Making Medicines

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Not long ago, if you were diabetic, the insulin your doctor prescribed would have come from a pig. If you required human growth hormone, it would have come from human cadavers, a source that is costly, not to mention a little creepy.

Now, these and other medicines can be made by specially-modified bacteria, called transgenic bacteria. These single-celled organisms have foreign genes along side their own DNA. They live and reproduce like ordinary bacteria, but they also do a bit of extra duty, and produce human proteins for medicines and vaccines.

Farm animals have also been put to work making drugs for humans. It's called gene pharming. For example, antithrombin III, which prevents blood clotting during surgery, is secreted in the milk of transgenic goats. To create these transgenic goats, scientists used a needle thinner than a human hair to inject the DNA sequence for antithrombin III into goat eggs. Then they transplanted the fertilized transgenic eggs into female goats.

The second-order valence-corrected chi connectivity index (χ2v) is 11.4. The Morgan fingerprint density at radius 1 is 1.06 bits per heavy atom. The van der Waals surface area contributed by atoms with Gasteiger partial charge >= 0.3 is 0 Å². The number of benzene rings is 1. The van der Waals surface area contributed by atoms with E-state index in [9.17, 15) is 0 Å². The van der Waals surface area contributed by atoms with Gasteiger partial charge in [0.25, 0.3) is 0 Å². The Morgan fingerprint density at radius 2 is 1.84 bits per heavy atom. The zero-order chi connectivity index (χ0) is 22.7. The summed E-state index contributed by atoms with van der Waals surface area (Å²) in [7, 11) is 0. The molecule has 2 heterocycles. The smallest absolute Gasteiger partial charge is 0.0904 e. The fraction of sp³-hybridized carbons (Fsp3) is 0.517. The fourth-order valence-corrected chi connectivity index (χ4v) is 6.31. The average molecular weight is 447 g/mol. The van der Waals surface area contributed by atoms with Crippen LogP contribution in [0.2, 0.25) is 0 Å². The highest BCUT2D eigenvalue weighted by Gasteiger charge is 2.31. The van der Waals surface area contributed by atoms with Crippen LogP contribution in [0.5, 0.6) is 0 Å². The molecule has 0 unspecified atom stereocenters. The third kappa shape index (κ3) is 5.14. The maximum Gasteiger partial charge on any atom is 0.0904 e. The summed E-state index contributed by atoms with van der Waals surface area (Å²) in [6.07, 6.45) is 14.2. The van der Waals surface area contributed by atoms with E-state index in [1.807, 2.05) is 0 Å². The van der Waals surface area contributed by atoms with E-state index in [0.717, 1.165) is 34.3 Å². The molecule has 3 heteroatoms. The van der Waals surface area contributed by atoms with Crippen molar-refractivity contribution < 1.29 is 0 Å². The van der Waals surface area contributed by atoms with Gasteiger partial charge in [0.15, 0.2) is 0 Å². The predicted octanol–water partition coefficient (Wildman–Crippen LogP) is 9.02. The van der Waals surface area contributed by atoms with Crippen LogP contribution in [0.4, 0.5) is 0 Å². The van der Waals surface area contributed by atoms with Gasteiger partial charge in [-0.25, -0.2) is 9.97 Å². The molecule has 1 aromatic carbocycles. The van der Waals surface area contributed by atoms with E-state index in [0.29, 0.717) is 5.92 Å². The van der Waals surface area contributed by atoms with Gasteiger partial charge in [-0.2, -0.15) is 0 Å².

Scientists also hope to use genetic technologies to make "magic bullets," drugs that are designed to target specific antigens (disease-causing substances) while leaving healthy tissue alone. "Magic bullets" would have few side effects, because they would consist of antibodies, the same kind of specific weapons that our own immune systems use to kill invaders like viruses, bacteria, or even cancer.

Drug Manufacturing Plants

Along with bacteria and farm animals, plants are being genetically engineered to make human hormones, antibodies, and blood-clotting factors. Bananas are being engineered to deliver vaccines.

To make a transgenic plant, scientists mix foreign DNA with protoplasts, plant cells that have had their tough cell walls removed. Then, they run a small electric current through the mixture. The current makes tiny holes in the cell, allowing the foreign DNA to enter. Once the protoplast develops into a plant, the medicine it has been tricked into making can be extracted from the plant's seeds.